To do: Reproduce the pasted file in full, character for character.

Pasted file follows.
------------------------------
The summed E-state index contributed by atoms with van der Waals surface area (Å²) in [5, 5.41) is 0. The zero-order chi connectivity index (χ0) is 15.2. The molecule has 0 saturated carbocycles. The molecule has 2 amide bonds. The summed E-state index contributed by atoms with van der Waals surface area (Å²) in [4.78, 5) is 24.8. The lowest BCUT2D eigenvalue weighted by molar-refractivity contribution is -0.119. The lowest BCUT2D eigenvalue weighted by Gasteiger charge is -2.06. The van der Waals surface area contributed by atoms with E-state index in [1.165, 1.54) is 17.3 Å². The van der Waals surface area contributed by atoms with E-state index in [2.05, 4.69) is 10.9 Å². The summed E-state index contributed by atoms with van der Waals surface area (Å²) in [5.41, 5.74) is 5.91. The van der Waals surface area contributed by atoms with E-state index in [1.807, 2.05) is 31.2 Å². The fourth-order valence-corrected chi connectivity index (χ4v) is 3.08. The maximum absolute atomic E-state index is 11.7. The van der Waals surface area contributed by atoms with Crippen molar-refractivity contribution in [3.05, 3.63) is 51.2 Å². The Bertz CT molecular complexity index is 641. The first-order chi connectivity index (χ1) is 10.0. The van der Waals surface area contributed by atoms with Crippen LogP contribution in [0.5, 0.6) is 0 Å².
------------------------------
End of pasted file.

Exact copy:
The summed E-state index contributed by atoms with van der Waals surface area (Å²) in [5, 5.41) is 0. The zero-order chi connectivity index (χ0) is 15.2. The molecule has 0 saturated carbocycles. The molecule has 2 amide bonds. The summed E-state index contributed by atoms with van der Waals surface area (Å²) in [4.78, 5) is 24.8. The lowest BCUT2D eigenvalue weighted by molar-refractivity contribution is -0.119. The lowest BCUT2D eigenvalue weighted by Gasteiger charge is -2.06. The van der Waals surface area contributed by atoms with E-state index in [1.165, 1.54) is 17.3 Å². The van der Waals surface area contributed by atoms with E-state index in [2.05, 4.69) is 10.9 Å². The summed E-state index contributed by atoms with van der Waals surface area (Å²) in [5.41, 5.74) is 5.91. The van der Waals surface area contributed by atoms with E-state index in [1.807, 2.05) is 31.2 Å². The fourth-order valence-corrected chi connectivity index (χ4v) is 3.08. The maximum absolute atomic E-state index is 11.7. The van der Waals surface area contributed by atoms with Crippen molar-refractivity contribution in [3.05, 3.63) is 51.2 Å². The Bertz CT molecular complexity index is 641. The first-order chi connectivity index (χ1) is 10.0. The van der Waals surface area contributed by atoms with Crippen LogP contribution in [0.5, 0.6) is 0 Å².